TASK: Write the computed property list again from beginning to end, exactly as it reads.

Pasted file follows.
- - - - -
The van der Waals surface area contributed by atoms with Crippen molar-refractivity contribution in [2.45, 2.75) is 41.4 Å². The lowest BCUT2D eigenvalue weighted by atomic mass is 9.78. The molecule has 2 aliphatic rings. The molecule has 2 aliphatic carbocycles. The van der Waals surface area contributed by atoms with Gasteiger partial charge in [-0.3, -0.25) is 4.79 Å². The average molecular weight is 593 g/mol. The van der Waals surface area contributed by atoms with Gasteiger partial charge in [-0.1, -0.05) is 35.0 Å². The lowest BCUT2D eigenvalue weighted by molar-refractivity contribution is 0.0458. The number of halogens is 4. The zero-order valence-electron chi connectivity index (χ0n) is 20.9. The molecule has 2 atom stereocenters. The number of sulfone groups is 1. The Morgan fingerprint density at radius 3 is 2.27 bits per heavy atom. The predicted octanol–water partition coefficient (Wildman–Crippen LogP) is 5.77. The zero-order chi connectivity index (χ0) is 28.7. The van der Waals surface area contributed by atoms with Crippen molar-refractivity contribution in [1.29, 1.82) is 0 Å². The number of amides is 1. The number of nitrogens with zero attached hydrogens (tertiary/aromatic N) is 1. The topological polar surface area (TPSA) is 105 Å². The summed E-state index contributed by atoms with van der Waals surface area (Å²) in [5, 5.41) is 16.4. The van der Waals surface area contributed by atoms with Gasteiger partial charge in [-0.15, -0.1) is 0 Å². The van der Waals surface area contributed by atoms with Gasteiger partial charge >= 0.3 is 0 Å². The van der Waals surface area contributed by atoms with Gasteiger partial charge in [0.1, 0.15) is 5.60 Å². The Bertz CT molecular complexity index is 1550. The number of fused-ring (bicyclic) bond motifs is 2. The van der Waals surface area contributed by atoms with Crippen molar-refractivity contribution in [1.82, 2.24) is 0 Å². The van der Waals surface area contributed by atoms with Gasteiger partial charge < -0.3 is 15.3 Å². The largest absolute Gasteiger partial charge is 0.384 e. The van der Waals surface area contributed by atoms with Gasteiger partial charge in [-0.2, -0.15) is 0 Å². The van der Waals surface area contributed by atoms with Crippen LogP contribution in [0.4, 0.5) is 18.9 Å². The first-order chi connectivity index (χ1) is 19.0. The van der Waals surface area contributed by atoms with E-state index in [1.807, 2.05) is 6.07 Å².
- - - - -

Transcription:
The van der Waals surface area contributed by atoms with Crippen molar-refractivity contribution in [2.45, 2.75) is 41.4 Å². The lowest BCUT2D eigenvalue weighted by atomic mass is 9.78. The molecule has 2 aliphatic rings. The molecule has 2 aliphatic carbocycles. The van der Waals surface area contributed by atoms with Gasteiger partial charge in [-0.3, -0.25) is 4.79 Å². The average molecular weight is 593 g/mol. The van der Waals surface area contributed by atoms with Gasteiger partial charge in [-0.1, -0.05) is 35.0 Å². The lowest BCUT2D eigenvalue weighted by molar-refractivity contribution is 0.0458. The number of halogens is 4. The zero-order valence-electron chi connectivity index (χ0n) is 20.9. The molecule has 2 atom stereocenters. The number of sulfone groups is 1. The Morgan fingerprint density at radius 3 is 2.27 bits per heavy atom. The predicted octanol–water partition coefficient (Wildman–Crippen LogP) is 5.77. The zero-order chi connectivity index (χ0) is 28.7. The van der Waals surface area contributed by atoms with Crippen molar-refractivity contribution in [1.29, 1.82) is 0 Å². The number of amides is 1. The number of nitrogens with zero attached hydrogens (tertiary/aromatic N) is 1. The topological polar surface area (TPSA) is 105 Å². The summed E-state index contributed by atoms with van der Waals surface area (Å²) in [5, 5.41) is 16.4. The van der Waals surface area contributed by atoms with Gasteiger partial charge in [-0.15, -0.1) is 0 Å². The van der Waals surface area contributed by atoms with Gasteiger partial charge >= 0.3 is 0 Å². The van der Waals surface area contributed by atoms with Gasteiger partial charge in [0.1, 0.15) is 5.60 Å². The Bertz CT molecular complexity index is 1550. The number of fused-ring (bicyclic) bond motifs is 2. The van der Waals surface area contributed by atoms with Crippen molar-refractivity contribution in [1.82, 2.24) is 0 Å². The van der Waals surface area contributed by atoms with Gasteiger partial charge < -0.3 is 15.3 Å². The largest absolute Gasteiger partial charge is 0.384 e. The van der Waals surface area contributed by atoms with Gasteiger partial charge in [-0.2, -0.15) is 0 Å². The van der Waals surface area contributed by atoms with Crippen LogP contribution in [0.4, 0.5) is 18.9 Å². The first-order chi connectivity index (χ1) is 19.0. The van der Waals surface area contributed by atoms with E-state index in [1.807, 2.05) is 6.07 Å².